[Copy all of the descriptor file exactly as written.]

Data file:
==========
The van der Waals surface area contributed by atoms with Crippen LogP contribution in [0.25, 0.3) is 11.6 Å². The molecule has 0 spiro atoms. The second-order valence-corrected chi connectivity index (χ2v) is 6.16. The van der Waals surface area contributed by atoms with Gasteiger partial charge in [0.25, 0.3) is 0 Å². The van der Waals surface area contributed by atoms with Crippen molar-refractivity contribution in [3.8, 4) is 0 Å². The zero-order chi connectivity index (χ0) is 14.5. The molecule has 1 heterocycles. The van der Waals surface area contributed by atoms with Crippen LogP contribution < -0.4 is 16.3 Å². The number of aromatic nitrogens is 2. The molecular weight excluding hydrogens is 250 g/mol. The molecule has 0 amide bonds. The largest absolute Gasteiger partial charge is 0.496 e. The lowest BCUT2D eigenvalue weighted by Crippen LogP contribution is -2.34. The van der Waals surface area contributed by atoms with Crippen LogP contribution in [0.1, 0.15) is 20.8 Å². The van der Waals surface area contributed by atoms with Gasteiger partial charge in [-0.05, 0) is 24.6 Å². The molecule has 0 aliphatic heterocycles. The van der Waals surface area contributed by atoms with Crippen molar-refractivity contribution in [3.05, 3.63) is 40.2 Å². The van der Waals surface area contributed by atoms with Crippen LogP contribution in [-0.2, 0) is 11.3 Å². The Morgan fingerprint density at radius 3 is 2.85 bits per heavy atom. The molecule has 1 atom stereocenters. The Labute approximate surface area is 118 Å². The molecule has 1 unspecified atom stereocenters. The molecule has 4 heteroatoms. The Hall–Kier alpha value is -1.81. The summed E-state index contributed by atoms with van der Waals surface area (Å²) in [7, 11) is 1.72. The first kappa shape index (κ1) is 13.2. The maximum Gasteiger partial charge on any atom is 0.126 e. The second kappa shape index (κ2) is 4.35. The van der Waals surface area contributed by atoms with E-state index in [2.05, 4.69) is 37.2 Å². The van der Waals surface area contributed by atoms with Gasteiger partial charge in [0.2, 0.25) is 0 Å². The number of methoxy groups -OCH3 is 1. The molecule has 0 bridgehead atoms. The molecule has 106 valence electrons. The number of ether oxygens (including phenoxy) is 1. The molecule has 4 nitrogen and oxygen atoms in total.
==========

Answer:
The van der Waals surface area contributed by atoms with Crippen LogP contribution in [0.25, 0.3) is 11.6 Å². The molecule has 0 spiro atoms. The second-order valence-corrected chi connectivity index (χ2v) is 6.16. The van der Waals surface area contributed by atoms with Gasteiger partial charge in [0.25, 0.3) is 0 Å². The van der Waals surface area contributed by atoms with Crippen molar-refractivity contribution in [3.8, 4) is 0 Å². The zero-order chi connectivity index (χ0) is 14.5. The molecule has 1 heterocycles. The van der Waals surface area contributed by atoms with Crippen LogP contribution < -0.4 is 16.3 Å². The number of aromatic nitrogens is 2. The molecular weight excluding hydrogens is 250 g/mol. The molecule has 0 amide bonds. The largest absolute Gasteiger partial charge is 0.496 e. The lowest BCUT2D eigenvalue weighted by Crippen LogP contribution is -2.34. The van der Waals surface area contributed by atoms with Crippen LogP contribution in [0.1, 0.15) is 20.8 Å². The van der Waals surface area contributed by atoms with Gasteiger partial charge in [-0.05, 0) is 24.6 Å². The molecule has 0 aliphatic heterocycles. The van der Waals surface area contributed by atoms with Crippen molar-refractivity contribution in [3.05, 3.63) is 40.2 Å². The van der Waals surface area contributed by atoms with Crippen LogP contribution in [-0.2, 0) is 11.3 Å². The Morgan fingerprint density at radius 3 is 2.85 bits per heavy atom. The molecule has 1 atom stereocenters. The Labute approximate surface area is 118 Å². The molecule has 1 unspecified atom stereocenters. The molecule has 4 heteroatoms. The Hall–Kier alpha value is -1.81. The summed E-state index contributed by atoms with van der Waals surface area (Å²) in [7, 11) is 1.72. The first kappa shape index (κ1) is 13.2. The maximum Gasteiger partial charge on any atom is 0.126 e. The second kappa shape index (κ2) is 4.35. The van der Waals surface area contributed by atoms with E-state index in [2.05, 4.69) is 37.2 Å². The van der Waals surface area contributed by atoms with Gasteiger partial charge in [0.2, 0.25) is 0 Å². The number of methoxy groups -OCH3 is 1. The molecule has 0 bridgehead atoms. The molecule has 106 valence electrons. The number of ether oxygens (including phenoxy) is 1. The molecule has 4 nitrogen and oxygen atoms in total.